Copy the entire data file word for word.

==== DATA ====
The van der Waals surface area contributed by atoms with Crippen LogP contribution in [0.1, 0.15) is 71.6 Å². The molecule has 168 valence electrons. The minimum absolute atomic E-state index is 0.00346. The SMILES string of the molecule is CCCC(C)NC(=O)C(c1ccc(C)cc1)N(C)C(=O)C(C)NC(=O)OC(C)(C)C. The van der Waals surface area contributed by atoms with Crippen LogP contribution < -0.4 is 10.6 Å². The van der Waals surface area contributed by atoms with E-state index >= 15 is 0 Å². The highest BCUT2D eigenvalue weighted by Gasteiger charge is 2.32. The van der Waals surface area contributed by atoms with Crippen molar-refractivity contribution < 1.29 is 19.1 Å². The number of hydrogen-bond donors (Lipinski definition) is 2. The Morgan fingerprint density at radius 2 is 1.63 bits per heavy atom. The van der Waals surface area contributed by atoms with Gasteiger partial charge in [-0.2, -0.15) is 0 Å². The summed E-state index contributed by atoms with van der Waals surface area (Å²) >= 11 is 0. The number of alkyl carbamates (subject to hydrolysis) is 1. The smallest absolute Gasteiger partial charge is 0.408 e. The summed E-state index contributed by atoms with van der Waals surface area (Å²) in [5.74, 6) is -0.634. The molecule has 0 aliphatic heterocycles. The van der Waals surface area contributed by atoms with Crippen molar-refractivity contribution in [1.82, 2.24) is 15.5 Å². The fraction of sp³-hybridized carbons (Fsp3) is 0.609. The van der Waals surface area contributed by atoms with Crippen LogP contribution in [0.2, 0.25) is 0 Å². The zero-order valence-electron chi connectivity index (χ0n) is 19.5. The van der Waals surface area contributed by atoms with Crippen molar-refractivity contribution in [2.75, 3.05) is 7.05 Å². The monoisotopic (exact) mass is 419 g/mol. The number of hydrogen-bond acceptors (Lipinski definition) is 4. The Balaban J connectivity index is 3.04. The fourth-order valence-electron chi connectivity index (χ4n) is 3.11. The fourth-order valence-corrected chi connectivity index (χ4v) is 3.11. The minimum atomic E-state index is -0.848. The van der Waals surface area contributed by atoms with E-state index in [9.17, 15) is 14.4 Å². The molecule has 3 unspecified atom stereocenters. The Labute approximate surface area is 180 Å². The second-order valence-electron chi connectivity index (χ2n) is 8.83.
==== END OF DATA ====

The van der Waals surface area contributed by atoms with Crippen LogP contribution in [0.1, 0.15) is 71.6 Å². The molecule has 168 valence electrons. The minimum absolute atomic E-state index is 0.00346. The SMILES string of the molecule is CCCC(C)NC(=O)C(c1ccc(C)cc1)N(C)C(=O)C(C)NC(=O)OC(C)(C)C. The van der Waals surface area contributed by atoms with Crippen LogP contribution < -0.4 is 10.6 Å². The van der Waals surface area contributed by atoms with E-state index >= 15 is 0 Å². The highest BCUT2D eigenvalue weighted by Gasteiger charge is 2.32. The van der Waals surface area contributed by atoms with Crippen molar-refractivity contribution < 1.29 is 19.1 Å². The number of hydrogen-bond donors (Lipinski definition) is 2. The Morgan fingerprint density at radius 2 is 1.63 bits per heavy atom. The van der Waals surface area contributed by atoms with Gasteiger partial charge in [-0.2, -0.15) is 0 Å². The summed E-state index contributed by atoms with van der Waals surface area (Å²) >= 11 is 0. The number of alkyl carbamates (subject to hydrolysis) is 1. The smallest absolute Gasteiger partial charge is 0.408 e. The summed E-state index contributed by atoms with van der Waals surface area (Å²) in [5.74, 6) is -0.634. The molecule has 0 aliphatic heterocycles. The van der Waals surface area contributed by atoms with Crippen molar-refractivity contribution in [1.82, 2.24) is 15.5 Å². The fraction of sp³-hybridized carbons (Fsp3) is 0.609. The van der Waals surface area contributed by atoms with Crippen LogP contribution in [0.2, 0.25) is 0 Å². The zero-order valence-electron chi connectivity index (χ0n) is 19.5. The van der Waals surface area contributed by atoms with Crippen molar-refractivity contribution in [2.75, 3.05) is 7.05 Å². The monoisotopic (exact) mass is 419 g/mol. The number of hydrogen-bond acceptors (Lipinski definition) is 4. The Balaban J connectivity index is 3.04. The fourth-order valence-electron chi connectivity index (χ4n) is 3.11. The fourth-order valence-corrected chi connectivity index (χ4v) is 3.11. The minimum atomic E-state index is -0.848. The van der Waals surface area contributed by atoms with E-state index in [9.17, 15) is 14.4 Å². The molecule has 3 unspecified atom stereocenters. The Labute approximate surface area is 180 Å². The second-order valence-electron chi connectivity index (χ2n) is 8.83.